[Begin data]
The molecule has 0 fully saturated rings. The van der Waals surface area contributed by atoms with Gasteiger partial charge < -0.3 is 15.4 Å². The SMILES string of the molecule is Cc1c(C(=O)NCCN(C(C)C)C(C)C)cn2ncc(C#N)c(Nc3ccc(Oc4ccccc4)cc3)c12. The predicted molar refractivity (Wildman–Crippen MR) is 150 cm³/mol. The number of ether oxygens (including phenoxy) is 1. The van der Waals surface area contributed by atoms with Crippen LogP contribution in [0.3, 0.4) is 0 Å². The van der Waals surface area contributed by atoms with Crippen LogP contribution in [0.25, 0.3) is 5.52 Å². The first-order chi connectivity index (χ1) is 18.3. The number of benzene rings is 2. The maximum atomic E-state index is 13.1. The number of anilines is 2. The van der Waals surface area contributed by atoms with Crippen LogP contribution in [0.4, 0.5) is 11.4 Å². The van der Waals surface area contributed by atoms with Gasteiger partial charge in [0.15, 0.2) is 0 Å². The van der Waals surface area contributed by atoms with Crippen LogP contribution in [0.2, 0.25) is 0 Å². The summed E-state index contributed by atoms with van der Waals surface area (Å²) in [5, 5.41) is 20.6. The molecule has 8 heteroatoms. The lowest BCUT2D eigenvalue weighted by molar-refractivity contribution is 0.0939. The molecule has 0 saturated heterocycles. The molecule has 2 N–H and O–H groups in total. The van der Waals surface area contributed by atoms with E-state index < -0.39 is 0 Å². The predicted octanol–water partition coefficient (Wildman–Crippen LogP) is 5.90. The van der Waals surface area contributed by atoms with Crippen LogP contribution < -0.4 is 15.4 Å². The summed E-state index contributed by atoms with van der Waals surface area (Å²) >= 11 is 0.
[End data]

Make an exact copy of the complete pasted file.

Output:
The molecule has 0 fully saturated rings. The van der Waals surface area contributed by atoms with Gasteiger partial charge < -0.3 is 15.4 Å². The SMILES string of the molecule is Cc1c(C(=O)NCCN(C(C)C)C(C)C)cn2ncc(C#N)c(Nc3ccc(Oc4ccccc4)cc3)c12. The predicted molar refractivity (Wildman–Crippen MR) is 150 cm³/mol. The number of ether oxygens (including phenoxy) is 1. The van der Waals surface area contributed by atoms with Crippen LogP contribution in [0.3, 0.4) is 0 Å². The van der Waals surface area contributed by atoms with Crippen LogP contribution in [0.25, 0.3) is 5.52 Å². The first-order chi connectivity index (χ1) is 18.3. The number of benzene rings is 2. The maximum atomic E-state index is 13.1. The number of anilines is 2. The van der Waals surface area contributed by atoms with Crippen LogP contribution in [0.4, 0.5) is 11.4 Å². The van der Waals surface area contributed by atoms with Gasteiger partial charge in [0.15, 0.2) is 0 Å². The van der Waals surface area contributed by atoms with Crippen LogP contribution in [0.2, 0.25) is 0 Å². The summed E-state index contributed by atoms with van der Waals surface area (Å²) in [5, 5.41) is 20.6. The molecule has 8 heteroatoms. The lowest BCUT2D eigenvalue weighted by molar-refractivity contribution is 0.0939. The molecule has 0 saturated heterocycles. The molecule has 2 N–H and O–H groups in total. The van der Waals surface area contributed by atoms with E-state index < -0.39 is 0 Å². The predicted octanol–water partition coefficient (Wildman–Crippen LogP) is 5.90. The van der Waals surface area contributed by atoms with Crippen LogP contribution < -0.4 is 15.4 Å². The summed E-state index contributed by atoms with van der Waals surface area (Å²) >= 11 is 0.